Flawed paperwork adds to the woes

Flawed paperwork adds to the woesSome of the largest lenders of the nation have conceded that their foreclosure procedures might have been handled improperly and lawsuits have revealed myriad missteps in crucial documents.

Lawyers and legal experts say that the flawed practices that GMAC Mortgage, JPMorgan Chase, and Bank of America have recently begun investigating are so prevalent that additional lenders and loan servicers are most likely to stop foreclosure proceedings and may have to reconsider past evictions.

From NYTimes.com:

Problems emerging in courts across the nation are varied but all involve documents that must be submitted before foreclosures can proceed legally. Homeowners, lawyers and analysts have been citing such problems for the last few years, but it appears to have reached such intensity recently that banks are beginning to re-examine whether all of the foreclosure papers were prepared properly.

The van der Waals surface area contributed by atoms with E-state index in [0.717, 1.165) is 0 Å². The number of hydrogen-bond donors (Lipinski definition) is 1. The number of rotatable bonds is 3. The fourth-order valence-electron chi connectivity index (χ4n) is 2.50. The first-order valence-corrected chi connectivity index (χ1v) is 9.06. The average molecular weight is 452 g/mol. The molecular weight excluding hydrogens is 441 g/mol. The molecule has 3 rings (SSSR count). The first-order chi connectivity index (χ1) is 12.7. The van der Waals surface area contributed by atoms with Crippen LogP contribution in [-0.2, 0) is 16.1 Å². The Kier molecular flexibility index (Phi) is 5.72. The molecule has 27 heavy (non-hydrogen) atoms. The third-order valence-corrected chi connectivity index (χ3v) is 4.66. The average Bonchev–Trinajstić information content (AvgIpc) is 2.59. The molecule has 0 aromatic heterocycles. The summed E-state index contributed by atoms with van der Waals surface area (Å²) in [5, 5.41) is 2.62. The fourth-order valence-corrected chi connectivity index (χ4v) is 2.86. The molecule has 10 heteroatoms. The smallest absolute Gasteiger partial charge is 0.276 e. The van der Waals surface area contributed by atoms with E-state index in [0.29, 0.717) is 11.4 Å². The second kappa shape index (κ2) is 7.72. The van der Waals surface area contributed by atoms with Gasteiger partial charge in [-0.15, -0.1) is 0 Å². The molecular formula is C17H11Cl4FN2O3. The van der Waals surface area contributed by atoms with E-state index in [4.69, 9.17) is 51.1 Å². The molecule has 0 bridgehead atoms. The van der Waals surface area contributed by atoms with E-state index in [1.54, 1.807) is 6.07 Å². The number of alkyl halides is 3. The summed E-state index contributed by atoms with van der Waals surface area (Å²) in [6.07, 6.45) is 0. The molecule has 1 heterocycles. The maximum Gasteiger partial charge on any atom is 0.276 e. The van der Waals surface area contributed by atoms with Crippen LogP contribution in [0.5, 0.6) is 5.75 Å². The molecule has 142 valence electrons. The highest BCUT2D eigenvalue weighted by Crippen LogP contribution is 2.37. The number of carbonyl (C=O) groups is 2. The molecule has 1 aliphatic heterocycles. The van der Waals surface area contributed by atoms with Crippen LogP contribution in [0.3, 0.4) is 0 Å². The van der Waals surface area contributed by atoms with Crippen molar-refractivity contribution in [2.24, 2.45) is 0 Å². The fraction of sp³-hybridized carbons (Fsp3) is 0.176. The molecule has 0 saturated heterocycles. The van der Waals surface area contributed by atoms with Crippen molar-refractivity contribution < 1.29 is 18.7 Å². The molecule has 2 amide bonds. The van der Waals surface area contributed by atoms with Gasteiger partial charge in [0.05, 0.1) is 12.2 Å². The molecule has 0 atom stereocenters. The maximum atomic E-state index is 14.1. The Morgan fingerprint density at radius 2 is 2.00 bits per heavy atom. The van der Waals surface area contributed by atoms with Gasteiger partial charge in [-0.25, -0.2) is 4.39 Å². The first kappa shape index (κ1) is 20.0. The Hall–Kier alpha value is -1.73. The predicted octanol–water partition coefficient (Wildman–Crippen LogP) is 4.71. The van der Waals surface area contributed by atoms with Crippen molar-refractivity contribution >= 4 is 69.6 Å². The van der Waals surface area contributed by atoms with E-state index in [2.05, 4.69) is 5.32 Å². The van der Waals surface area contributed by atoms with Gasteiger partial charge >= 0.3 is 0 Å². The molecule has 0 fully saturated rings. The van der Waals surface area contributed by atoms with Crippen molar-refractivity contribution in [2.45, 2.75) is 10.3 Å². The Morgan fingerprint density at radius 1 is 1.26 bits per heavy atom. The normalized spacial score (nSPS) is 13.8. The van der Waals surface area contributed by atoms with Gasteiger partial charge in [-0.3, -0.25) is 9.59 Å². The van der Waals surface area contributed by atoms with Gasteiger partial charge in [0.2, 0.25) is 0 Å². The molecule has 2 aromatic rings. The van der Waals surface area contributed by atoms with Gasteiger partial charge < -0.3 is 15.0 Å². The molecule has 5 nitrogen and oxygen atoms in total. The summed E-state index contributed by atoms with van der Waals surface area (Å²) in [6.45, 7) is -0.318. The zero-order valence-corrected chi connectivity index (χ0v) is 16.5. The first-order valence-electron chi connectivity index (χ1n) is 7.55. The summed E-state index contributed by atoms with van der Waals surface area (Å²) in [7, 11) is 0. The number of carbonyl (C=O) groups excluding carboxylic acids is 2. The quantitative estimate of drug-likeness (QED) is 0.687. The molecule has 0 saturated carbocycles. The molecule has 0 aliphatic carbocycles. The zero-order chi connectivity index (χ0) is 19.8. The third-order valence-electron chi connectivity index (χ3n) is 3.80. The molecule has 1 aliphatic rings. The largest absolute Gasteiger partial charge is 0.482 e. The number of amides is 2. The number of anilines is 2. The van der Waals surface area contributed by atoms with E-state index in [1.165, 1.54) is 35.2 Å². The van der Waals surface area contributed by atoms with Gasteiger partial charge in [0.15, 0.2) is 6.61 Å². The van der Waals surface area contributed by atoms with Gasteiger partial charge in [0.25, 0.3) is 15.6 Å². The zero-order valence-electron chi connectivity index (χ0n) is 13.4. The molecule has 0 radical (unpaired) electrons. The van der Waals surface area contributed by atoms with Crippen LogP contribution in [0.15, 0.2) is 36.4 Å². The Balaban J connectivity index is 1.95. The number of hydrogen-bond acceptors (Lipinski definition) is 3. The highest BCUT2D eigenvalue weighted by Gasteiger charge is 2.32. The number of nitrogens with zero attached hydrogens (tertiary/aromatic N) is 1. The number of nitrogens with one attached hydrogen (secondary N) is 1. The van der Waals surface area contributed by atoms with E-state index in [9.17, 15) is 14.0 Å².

In some cases, documents have been signed by employees who say they have not verified crucial information like amounts owed by borrowers. Other problems involve questionable legal notarization of documents, in which, for example, the notarizations predate the actual preparation of documents — suggesting that signatures were never actually reviewed by a notary.

Other problems occurred when notarizations took place so far from where the documents were signed that it was highly unlikely that the notaries witnessed the signings, as the law requires.

The great increase in foreclosures in recent years has strained the resources of lenders and their legal representatives but the default waves are still not available as an excuse for failures of the lenders to meet legal obligations before making an attempt to remove defaulting borrowers from their homes.

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